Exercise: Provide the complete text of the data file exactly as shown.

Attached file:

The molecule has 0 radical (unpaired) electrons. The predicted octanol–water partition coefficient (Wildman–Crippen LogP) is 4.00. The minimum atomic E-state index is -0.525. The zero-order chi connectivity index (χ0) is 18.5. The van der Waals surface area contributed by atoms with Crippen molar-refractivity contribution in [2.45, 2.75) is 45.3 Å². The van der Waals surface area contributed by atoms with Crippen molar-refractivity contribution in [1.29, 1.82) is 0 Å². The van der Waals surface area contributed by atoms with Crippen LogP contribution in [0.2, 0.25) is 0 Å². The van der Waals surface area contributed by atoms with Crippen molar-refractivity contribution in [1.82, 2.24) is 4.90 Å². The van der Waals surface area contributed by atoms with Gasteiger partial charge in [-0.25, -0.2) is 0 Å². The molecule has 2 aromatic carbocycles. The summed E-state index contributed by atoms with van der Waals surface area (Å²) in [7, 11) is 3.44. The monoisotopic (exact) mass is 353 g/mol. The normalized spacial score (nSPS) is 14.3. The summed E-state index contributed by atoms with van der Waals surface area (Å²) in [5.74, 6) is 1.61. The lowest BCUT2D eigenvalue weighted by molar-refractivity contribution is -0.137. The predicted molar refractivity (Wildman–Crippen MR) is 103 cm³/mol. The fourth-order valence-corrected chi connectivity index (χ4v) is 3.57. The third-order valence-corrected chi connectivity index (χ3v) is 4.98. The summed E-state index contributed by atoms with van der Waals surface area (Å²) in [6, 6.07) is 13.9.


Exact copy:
The molecule has 0 radical (unpaired) electrons. The predicted octanol–water partition coefficient (Wildman–Crippen LogP) is 4.00. The minimum atomic E-state index is -0.525. The zero-order chi connectivity index (χ0) is 18.5. The van der Waals surface area contributed by atoms with Crippen molar-refractivity contribution in [2.45, 2.75) is 45.3 Å². The van der Waals surface area contributed by atoms with Crippen molar-refractivity contribution in [1.29, 1.82) is 0 Å². The van der Waals surface area contributed by atoms with Crippen LogP contribution in [0.2, 0.25) is 0 Å². The van der Waals surface area contributed by atoms with Crippen molar-refractivity contribution in [1.82, 2.24) is 4.90 Å². The van der Waals surface area contributed by atoms with Gasteiger partial charge in [-0.25, -0.2) is 0 Å². The molecule has 2 aromatic carbocycles. The summed E-state index contributed by atoms with van der Waals surface area (Å²) in [7, 11) is 3.44. The monoisotopic (exact) mass is 353 g/mol. The normalized spacial score (nSPS) is 14.3. The summed E-state index contributed by atoms with van der Waals surface area (Å²) in [5.74, 6) is 1.61. The lowest BCUT2D eigenvalue weighted by molar-refractivity contribution is -0.137. The predicted molar refractivity (Wildman–Crippen MR) is 103 cm³/mol. The fourth-order valence-corrected chi connectivity index (χ4v) is 3.57. The third-order valence-corrected chi connectivity index (χ3v) is 4.98. The summed E-state index contributed by atoms with van der Waals surface area (Å²) in [6, 6.07) is 13.9.